How do you assist a difficult stakeholder?
What is your negotiation experience, and what negotiation skills and tactics do you have?
Interview questions with sample answers
Here are some questions the interviewer may ask with sample answers:
1. Can you tell me of a particular challenge you faced in your last role and how you overcame it?
A procurement manager can face many challenges throughout the day. The interviewer wants to see examples of how you approached challenges and solved problems in your last role, bringing the situation to a positive outcome. They also want to ensure you handled the problem in a professional manner. Start by explaining the challenges that procurement managers could face, followed by your approach and solution to the challenge.
Example: 'Procurement managers can face many challenges, such as small budgets or supply issues. In my previous role, the company encountered considerable delays with supplies, which could have resulted in a delayed product release. As I anticipate such issues arising, I had alternative vendors already detailed in my procurement management plan. I was able to source alternative supplies and keep the product release date on track.'
2. Describe your relationships with suppliers. How do you prefer to work with them?
In this question, the interviewer is looking to assess your understanding of supplier management and procurement. They look for an answer from both an ethical and technical point of view. When answering this question, focus on your own ethos but also a technical explanation of the techniques used to maintain good relations with suppliers.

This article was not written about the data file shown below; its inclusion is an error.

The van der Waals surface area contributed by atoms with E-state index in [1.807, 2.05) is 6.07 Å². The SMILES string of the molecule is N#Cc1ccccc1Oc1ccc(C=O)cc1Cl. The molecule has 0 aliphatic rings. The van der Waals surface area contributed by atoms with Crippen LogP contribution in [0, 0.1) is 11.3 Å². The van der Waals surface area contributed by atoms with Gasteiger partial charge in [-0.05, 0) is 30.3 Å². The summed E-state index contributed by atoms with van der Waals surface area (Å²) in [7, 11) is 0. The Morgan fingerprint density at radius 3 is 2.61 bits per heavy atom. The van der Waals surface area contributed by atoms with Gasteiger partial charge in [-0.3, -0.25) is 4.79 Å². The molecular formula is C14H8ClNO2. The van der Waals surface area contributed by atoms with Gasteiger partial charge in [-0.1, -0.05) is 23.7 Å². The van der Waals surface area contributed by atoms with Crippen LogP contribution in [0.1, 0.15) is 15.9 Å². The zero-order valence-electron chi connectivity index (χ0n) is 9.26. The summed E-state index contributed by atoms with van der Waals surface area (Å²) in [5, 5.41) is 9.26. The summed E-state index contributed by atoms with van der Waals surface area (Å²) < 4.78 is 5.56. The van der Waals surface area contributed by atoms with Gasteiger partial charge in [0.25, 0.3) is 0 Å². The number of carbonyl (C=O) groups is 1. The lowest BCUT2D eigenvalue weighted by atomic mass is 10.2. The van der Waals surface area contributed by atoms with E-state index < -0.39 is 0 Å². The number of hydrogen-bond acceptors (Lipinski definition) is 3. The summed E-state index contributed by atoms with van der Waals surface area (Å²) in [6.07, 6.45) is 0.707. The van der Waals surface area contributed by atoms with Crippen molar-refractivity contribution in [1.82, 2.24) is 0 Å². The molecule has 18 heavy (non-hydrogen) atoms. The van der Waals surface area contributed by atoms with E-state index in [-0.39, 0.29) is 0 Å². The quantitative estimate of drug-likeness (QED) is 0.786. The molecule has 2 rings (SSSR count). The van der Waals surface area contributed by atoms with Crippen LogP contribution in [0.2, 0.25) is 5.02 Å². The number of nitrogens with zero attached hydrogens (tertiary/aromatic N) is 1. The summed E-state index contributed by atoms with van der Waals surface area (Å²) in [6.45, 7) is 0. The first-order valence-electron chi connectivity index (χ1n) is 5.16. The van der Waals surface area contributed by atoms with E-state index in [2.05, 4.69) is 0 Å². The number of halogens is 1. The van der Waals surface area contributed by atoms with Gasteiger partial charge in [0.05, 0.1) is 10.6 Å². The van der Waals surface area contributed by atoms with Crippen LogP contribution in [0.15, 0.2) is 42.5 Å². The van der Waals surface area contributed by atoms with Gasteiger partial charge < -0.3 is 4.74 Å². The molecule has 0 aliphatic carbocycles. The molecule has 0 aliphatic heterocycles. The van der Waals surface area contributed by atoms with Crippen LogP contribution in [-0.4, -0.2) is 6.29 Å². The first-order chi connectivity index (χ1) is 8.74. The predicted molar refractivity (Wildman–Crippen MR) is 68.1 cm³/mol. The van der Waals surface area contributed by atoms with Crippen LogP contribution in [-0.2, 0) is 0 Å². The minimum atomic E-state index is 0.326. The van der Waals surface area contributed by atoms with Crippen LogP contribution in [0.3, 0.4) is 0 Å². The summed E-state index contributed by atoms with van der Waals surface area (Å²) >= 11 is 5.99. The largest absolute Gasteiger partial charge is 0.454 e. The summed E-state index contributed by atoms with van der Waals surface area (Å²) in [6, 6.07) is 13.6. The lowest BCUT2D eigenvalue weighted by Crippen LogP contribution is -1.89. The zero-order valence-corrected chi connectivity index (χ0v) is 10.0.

Example: 'Having a good relationship with suppliers is one of the most important aspects of my role. The company relies on suppliers to provide timely deliveries of necessary goods and equipment and also to enhance the company's reputation. All relationships with suppliers are professional, with no personal preferences made or inferred.'
3. How do you decide on contracts and if you need one?
This question gives interviewers an opportunity to measure your preference for contracts and examine your judgement on the necessity of a contract. It also allows you to demonstrate that you understand how important contracts are in procurement management. Start your answer with an explanation of the importance of contracts, and provide examples of scenarios when a contract is unnecessary.